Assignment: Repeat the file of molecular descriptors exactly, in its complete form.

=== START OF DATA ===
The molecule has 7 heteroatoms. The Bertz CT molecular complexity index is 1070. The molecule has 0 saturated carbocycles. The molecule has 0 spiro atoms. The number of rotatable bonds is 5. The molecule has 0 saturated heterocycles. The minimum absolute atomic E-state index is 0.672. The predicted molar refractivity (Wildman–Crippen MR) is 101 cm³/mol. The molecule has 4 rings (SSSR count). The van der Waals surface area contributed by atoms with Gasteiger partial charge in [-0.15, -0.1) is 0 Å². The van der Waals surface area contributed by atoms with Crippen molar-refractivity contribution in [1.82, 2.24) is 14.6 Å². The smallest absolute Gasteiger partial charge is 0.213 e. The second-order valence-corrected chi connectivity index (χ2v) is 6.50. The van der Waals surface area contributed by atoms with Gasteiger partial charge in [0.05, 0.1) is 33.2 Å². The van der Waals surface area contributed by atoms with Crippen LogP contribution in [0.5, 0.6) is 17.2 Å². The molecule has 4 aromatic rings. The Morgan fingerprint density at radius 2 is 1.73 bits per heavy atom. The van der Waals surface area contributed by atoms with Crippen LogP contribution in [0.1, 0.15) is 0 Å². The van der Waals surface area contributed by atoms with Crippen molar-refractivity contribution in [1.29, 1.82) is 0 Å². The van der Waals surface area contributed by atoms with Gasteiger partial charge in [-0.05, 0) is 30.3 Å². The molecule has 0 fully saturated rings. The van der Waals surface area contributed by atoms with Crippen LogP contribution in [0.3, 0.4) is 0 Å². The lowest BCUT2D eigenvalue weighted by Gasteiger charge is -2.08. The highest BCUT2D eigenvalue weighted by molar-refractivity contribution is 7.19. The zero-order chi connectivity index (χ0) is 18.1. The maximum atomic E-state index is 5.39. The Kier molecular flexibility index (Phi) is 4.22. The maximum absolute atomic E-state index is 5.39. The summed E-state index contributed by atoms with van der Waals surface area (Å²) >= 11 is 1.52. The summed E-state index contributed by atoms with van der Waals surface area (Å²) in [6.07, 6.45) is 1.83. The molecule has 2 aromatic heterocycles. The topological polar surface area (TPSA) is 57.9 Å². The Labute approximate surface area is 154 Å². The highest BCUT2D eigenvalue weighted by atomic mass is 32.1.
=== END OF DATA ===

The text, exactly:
The molecule has 7 heteroatoms. The Bertz CT molecular complexity index is 1070. The molecule has 0 saturated carbocycles. The molecule has 0 spiro atoms. The number of rotatable bonds is 5. The molecule has 0 saturated heterocycles. The minimum absolute atomic E-state index is 0.672. The predicted molar refractivity (Wildman–Crippen MR) is 101 cm³/mol. The molecule has 4 rings (SSSR count). The van der Waals surface area contributed by atoms with Gasteiger partial charge in [-0.15, -0.1) is 0 Å². The van der Waals surface area contributed by atoms with Crippen molar-refractivity contribution in [1.82, 2.24) is 14.6 Å². The smallest absolute Gasteiger partial charge is 0.213 e. The second-order valence-corrected chi connectivity index (χ2v) is 6.50. The van der Waals surface area contributed by atoms with Gasteiger partial charge in [0.05, 0.1) is 33.2 Å². The van der Waals surface area contributed by atoms with Crippen LogP contribution in [0.5, 0.6) is 17.2 Å². The molecule has 4 aromatic rings. The Morgan fingerprint density at radius 2 is 1.73 bits per heavy atom. The van der Waals surface area contributed by atoms with Crippen LogP contribution in [0.1, 0.15) is 0 Å². The van der Waals surface area contributed by atoms with Crippen molar-refractivity contribution in [1.29, 1.82) is 0 Å². The van der Waals surface area contributed by atoms with Gasteiger partial charge in [-0.05, 0) is 30.3 Å². The molecule has 0 fully saturated rings. The van der Waals surface area contributed by atoms with Crippen LogP contribution in [0.3, 0.4) is 0 Å². The lowest BCUT2D eigenvalue weighted by Gasteiger charge is -2.08. The highest BCUT2D eigenvalue weighted by molar-refractivity contribution is 7.19. The zero-order chi connectivity index (χ0) is 18.1. The maximum atomic E-state index is 5.39. The Kier molecular flexibility index (Phi) is 4.22. The maximum absolute atomic E-state index is 5.39. The summed E-state index contributed by atoms with van der Waals surface area (Å²) >= 11 is 1.52. The summed E-state index contributed by atoms with van der Waals surface area (Å²) in [6.07, 6.45) is 1.83. The molecule has 2 aromatic heterocycles. The topological polar surface area (TPSA) is 57.9 Å². The Labute approximate surface area is 154 Å². The highest BCUT2D eigenvalue weighted by atomic mass is 32.1.